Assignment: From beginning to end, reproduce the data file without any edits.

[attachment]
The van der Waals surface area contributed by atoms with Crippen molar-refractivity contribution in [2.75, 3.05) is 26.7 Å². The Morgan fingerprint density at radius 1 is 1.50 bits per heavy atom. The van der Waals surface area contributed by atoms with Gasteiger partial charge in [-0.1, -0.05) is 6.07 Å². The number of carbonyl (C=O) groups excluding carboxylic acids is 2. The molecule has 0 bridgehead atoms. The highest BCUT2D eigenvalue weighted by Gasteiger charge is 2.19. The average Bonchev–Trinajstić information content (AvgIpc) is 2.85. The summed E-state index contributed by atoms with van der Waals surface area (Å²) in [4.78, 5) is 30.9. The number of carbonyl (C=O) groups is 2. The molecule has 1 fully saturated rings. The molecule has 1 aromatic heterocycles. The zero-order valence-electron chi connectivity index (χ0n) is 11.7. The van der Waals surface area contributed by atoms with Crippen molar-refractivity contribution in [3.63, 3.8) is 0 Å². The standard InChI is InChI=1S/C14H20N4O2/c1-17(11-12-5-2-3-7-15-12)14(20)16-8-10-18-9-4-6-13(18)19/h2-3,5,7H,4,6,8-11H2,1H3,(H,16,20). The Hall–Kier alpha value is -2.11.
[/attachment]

The van der Waals surface area contributed by atoms with Crippen molar-refractivity contribution in [2.75, 3.05) is 26.7 Å². The Morgan fingerprint density at radius 1 is 1.50 bits per heavy atom. The van der Waals surface area contributed by atoms with Gasteiger partial charge in [-0.1, -0.05) is 6.07 Å². The number of carbonyl (C=O) groups excluding carboxylic acids is 2. The molecule has 0 bridgehead atoms. The highest BCUT2D eigenvalue weighted by Gasteiger charge is 2.19. The average Bonchev–Trinajstić information content (AvgIpc) is 2.85. The summed E-state index contributed by atoms with van der Waals surface area (Å²) in [4.78, 5) is 30.9. The number of carbonyl (C=O) groups is 2. The molecule has 1 fully saturated rings. The molecule has 1 aromatic heterocycles. The zero-order valence-electron chi connectivity index (χ0n) is 11.7. The van der Waals surface area contributed by atoms with Crippen molar-refractivity contribution in [3.63, 3.8) is 0 Å². The standard InChI is InChI=1S/C14H20N4O2/c1-17(11-12-5-2-3-7-15-12)14(20)16-8-10-18-9-4-6-13(18)19/h2-3,5,7H,4,6,8-11H2,1H3,(H,16,20). The Hall–Kier alpha value is -2.11.